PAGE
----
The story has been on the front page of newspapers around the country this weekend, but news continues to circulate about the Peruvian military's shooting of a plane full of American missionaries. Veronica "Roni" Bowers, 35, and her 7-month-old daughter, Charity, were killed in the attack. The pilot, Kevin Donaldson, was injured. (Ron Bowers, Roni's husband, and their son, Cory, were also aboard.)
Why the attack? The Peruvian air force, acting on information from a CIA-operated surveillance plane, believed the missionaries were actually drug runners. The Peruvian military says the plane never filed a flight plan and that it did not respond to demands that it land. Bad move. The missionaries' agency, Association of Baptists for World Evangelism (ABWE), posted the flight plan on its Web site this morning. "We feel certainly that someone should have known about that flight," ABWE president Michael Loftis said on today's Good Morning America. "The pilot was in radio contact with the tower at the time the shooting began. The tower people heard that and were aware of what was going on over the radio."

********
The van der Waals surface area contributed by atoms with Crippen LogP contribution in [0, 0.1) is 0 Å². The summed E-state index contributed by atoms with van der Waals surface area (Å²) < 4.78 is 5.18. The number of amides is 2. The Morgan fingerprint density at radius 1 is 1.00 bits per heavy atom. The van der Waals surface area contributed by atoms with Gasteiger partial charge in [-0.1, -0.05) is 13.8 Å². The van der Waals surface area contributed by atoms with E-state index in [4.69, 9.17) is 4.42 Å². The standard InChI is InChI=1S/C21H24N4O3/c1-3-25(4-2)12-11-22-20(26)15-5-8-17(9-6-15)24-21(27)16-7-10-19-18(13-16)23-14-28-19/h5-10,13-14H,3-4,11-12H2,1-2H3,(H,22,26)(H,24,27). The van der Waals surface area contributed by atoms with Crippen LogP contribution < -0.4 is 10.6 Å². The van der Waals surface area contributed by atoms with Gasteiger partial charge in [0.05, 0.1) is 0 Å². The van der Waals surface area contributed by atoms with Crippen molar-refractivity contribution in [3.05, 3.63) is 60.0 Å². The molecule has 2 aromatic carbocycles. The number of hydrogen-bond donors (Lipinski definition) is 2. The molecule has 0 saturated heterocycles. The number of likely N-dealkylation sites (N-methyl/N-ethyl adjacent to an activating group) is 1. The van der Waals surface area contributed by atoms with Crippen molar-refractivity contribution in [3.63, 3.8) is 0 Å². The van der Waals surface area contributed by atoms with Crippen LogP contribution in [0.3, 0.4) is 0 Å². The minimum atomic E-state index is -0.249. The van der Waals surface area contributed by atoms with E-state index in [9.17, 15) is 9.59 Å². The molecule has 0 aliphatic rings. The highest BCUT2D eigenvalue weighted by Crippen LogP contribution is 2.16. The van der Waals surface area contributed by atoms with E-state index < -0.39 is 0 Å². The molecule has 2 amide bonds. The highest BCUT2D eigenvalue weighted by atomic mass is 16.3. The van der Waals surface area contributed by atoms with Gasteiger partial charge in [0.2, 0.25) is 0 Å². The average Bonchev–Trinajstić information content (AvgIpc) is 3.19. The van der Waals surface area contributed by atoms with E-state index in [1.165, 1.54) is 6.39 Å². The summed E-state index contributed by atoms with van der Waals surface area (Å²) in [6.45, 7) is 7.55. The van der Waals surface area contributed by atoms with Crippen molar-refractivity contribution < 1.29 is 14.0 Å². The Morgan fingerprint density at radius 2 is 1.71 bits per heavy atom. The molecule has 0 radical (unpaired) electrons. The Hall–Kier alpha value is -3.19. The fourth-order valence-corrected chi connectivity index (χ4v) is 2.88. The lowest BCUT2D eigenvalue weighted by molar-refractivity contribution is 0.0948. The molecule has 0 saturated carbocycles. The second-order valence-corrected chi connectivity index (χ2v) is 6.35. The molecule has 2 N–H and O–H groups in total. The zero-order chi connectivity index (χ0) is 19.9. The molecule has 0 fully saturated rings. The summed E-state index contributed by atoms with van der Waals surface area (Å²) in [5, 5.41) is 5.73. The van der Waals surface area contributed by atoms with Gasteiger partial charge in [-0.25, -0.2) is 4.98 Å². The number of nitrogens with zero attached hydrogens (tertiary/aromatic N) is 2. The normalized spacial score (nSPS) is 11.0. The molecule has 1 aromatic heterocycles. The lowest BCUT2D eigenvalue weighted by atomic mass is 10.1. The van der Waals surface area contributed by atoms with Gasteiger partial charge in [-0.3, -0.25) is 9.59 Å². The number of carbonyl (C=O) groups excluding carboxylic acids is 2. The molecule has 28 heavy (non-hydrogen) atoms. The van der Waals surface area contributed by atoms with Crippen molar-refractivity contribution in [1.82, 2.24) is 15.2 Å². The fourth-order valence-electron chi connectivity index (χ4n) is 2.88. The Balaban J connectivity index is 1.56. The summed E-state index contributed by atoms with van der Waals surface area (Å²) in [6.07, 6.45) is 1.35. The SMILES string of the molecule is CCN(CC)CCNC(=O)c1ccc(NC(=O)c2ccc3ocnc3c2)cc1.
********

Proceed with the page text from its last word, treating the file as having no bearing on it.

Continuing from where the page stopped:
Phil Bowers, Ron's brother, is even more vehement in his denials of the Peruvian version of events. "We've got hundreds of witnesses from the shore, Peruvians who were watching from the village of Huanta," he says. "Why didn't [the military plane] call and check the registration? Sounds like a bunch of vigilante hot-shot pilots. Either that or someone higher up ordered the pilots to shoot."
Right now, the political situation is in a holding pattern. President Bush called the shooting "a terrible tragedy" and the U.S. government has suspended anti-drug surveillance flights, ...